EKWB has announced the release of two new monoblocks made for GIGABYTE and MSI Threadripper X399  motherboards. Both blocks are an all-in-one (CPU and power delivery) cooling solution with a redesigned cold plate and fin area, claimed to cover most of the Ryzen Threadripper surface enabling better thermal transfer. In addition to the CPU itself, the block also cools the power delivery with liquid flowing directly over the necessary components. One could argue that with sufficient cooling, pushing Threadripper CPUs beyond their TDP through overclocking should be easier. 

The base of both monoblocks is made of nickel-plated electrolytic copper, while the top is made of acrylic glass. The block comes fully assembled with nickel-plated mounting screws and brass screw-in standoffs pre-installed. This is the only style available. EKWB includes Thermal Grizzly Hydronaut (1g) thermal paste, as well as thermal pads for contact with the power delivery modules, in each package. Both blocks use standard G1/4 threading, and barbs are sold separately. The GIGABYTE block (right, below) is compatible on two motherboards, the X399 Aorus Gaming 7 (rev. 1.0) and the X299 Designare EX (rev. 1.0). The MSI block (left, below) is compatible with the X399 Gaming Pro Carbon AC and the X399 SLI Plus. The different flow channels are due to each company layout being different.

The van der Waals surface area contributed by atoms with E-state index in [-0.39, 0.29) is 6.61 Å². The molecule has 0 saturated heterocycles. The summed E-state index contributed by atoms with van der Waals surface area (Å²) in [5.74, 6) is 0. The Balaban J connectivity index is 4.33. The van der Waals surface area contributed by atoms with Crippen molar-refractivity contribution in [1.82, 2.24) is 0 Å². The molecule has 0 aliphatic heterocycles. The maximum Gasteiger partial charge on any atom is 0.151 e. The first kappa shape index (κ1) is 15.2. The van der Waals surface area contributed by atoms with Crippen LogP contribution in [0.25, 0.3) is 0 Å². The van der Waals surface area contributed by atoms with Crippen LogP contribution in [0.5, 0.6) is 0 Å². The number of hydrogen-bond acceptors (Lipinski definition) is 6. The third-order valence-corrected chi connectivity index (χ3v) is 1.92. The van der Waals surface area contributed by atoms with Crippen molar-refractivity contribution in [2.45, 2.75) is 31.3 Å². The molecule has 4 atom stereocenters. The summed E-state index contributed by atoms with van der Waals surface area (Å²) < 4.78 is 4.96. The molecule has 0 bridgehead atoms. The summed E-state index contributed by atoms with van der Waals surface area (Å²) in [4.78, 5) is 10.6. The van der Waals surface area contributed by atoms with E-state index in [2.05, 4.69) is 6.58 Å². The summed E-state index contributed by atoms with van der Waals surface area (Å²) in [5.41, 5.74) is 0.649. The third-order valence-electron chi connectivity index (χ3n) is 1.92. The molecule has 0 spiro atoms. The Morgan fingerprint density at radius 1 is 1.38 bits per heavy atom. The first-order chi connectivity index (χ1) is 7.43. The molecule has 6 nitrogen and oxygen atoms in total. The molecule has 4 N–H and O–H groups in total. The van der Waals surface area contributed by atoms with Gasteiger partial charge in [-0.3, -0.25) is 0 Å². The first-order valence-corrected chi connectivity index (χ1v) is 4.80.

Left: MSI; Right: GIGABYTE

Each monoblock contains RGB LEDs, but uses them in different ways due to each motherboard configuration. The GIGABYTE block is equipped with a Digital RGB LED strip and connects to a dedicated 3-pin digital LED header. With this strip and the GIGABYTE RGB Fusion App, users are able to individually control color to each LED on the digital LED strip. The block also includes a standard 4-pin 12V RGB LED strip able to connect to the motherboard’s 4-pin LED header. The LED shines through the base of the block and through a cover that has "Threadripper" cut out. The LED strip cover is removable for ease of adjusting cable orientation or replacing the LED strip. The MSI block, on the other hand, includes a 4-pin RGB LED strip controlled by its Mystic Light software and does not come with a digital or any additional strips.

Both monoblocks are available now through the EK Webshop and their Partner Reseller Network. MSRP for both blocks is $139.99 / €125.95 (inc. VAT). There are separate links to the GIGABYTE and MSI versions.

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Source: EKWB

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  • satai - Tuesday, February 20, 2018 - link

    I am so glad that there are LEDs included. Otherwise such a device could not work... Reply
  • nagi603 - Wednesday, February 21, 2018 - link

    ...and that there aren't any non-acrylic versions. After all, cracking acrylic is what makes watercooling exciting! Reply
  • eek2121 - Wednesday, February 21, 2018 - link